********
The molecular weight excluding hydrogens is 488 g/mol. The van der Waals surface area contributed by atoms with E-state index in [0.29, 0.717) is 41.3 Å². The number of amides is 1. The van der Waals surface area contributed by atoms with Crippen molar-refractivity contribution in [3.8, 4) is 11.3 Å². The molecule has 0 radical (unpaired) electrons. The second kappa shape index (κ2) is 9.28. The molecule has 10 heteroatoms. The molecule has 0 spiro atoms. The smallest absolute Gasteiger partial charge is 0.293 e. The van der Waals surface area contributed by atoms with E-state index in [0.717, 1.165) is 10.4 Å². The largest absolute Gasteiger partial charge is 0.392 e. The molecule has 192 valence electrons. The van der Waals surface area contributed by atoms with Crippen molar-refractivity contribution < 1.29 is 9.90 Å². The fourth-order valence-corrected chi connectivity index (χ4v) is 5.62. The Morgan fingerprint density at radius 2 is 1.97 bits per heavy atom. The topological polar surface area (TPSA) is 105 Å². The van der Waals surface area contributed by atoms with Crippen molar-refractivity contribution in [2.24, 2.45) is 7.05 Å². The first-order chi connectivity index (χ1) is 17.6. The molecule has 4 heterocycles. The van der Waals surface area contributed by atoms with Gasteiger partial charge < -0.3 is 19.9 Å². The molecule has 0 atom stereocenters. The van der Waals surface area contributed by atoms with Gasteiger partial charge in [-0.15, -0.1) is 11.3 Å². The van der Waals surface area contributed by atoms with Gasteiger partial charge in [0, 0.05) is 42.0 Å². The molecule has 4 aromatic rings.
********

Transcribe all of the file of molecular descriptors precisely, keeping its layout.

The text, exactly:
The molecular weight excluding hydrogens is 488 g/mol. The van der Waals surface area contributed by atoms with E-state index in [0.29, 0.717) is 41.3 Å². The number of amides is 1. The van der Waals surface area contributed by atoms with Crippen molar-refractivity contribution in [3.8, 4) is 11.3 Å². The molecule has 0 radical (unpaired) electrons. The second kappa shape index (κ2) is 9.28. The molecule has 10 heteroatoms. The molecule has 0 spiro atoms. The smallest absolute Gasteiger partial charge is 0.293 e. The van der Waals surface area contributed by atoms with E-state index in [0.717, 1.165) is 10.4 Å². The largest absolute Gasteiger partial charge is 0.392 e. The molecule has 192 valence electrons. The van der Waals surface area contributed by atoms with Crippen molar-refractivity contribution < 1.29 is 9.90 Å². The fourth-order valence-corrected chi connectivity index (χ4v) is 5.62. The Morgan fingerprint density at radius 2 is 1.97 bits per heavy atom. The topological polar surface area (TPSA) is 105 Å². The van der Waals surface area contributed by atoms with Crippen molar-refractivity contribution in [2.24, 2.45) is 7.05 Å². The first-order chi connectivity index (χ1) is 17.6. The molecule has 4 heterocycles. The van der Waals surface area contributed by atoms with Gasteiger partial charge < -0.3 is 19.9 Å². The molecule has 0 atom stereocenters. The van der Waals surface area contributed by atoms with Gasteiger partial charge in [-0.15, -0.1) is 11.3 Å². The van der Waals surface area contributed by atoms with Gasteiger partial charge in [0, 0.05) is 42.0 Å². The molecule has 4 aromatic rings.